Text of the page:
Dr. Hugo Darras

I am interested in understanding the origin and evolution of alternative reproductive systems in ants. My research is currently focused on two different model species: Paratrechina longicornis and Cataglyphis ssp..

Molecular evolution in the double-clonal longhorn crazy ant
The longhorn crazy ant Paratrechina longicornis has evolved a remarkable "double-clonal" genetic system. Queens are clones of their mother, males are clones of their father, and workers are produced sexually through the union of queen and male genomes. Hence, the genomes of queens and males no longer recombine and evolve as separate entities similar to sex chromosomes. We are taking advantage of this unusual system to study how selection shapes the evolution of genes involved in sex differences. This project is conducted in collaboration with Michael Goodisman and Karl Glastad.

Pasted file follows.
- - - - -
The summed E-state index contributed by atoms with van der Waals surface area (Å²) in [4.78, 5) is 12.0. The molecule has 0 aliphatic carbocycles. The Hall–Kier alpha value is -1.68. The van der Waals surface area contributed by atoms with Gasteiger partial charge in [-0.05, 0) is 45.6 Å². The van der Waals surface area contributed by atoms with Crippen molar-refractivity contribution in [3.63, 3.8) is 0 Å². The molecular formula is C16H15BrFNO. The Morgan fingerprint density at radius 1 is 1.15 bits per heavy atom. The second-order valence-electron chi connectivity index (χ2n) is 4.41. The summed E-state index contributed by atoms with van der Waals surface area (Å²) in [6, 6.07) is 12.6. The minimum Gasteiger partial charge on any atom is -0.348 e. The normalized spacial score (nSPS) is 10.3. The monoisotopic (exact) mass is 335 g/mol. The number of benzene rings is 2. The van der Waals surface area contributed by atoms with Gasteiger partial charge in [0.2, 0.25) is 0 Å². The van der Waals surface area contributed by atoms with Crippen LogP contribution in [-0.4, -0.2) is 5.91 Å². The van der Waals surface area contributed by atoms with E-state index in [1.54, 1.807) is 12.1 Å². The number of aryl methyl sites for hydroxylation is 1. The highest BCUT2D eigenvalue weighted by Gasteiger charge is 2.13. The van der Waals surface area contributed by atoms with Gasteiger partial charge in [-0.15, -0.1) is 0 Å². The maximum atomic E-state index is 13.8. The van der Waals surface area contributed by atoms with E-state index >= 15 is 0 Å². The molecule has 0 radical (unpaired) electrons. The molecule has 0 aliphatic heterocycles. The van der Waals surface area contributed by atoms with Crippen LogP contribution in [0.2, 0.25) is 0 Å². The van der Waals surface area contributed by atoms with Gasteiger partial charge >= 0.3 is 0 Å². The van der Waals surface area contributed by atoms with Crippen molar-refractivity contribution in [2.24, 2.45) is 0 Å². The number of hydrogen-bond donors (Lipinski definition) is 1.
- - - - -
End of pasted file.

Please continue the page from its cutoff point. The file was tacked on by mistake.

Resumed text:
Social hybridogenesis in Cataglyphis desert ants
Several species of Cataglyphis desert ants have evolved a peculiar breeding system called "social hybridogenesis". Under this system, two divergent genetic lineages coexist within a species. Workers develop from hybrid crosses between lineages, whereas queens and males are produced by parthenogenesis and carry only the maternal genome. Each lineage depends on the alternate lineage for worker production as queens mated with males of their own lineage fail to produce worker offspring. We use various approaches including population genetics, phylogeography and comparative genomics to dissect the origin and evolution of this genetic system. This project is conducted in collaboration with Serge Aron.

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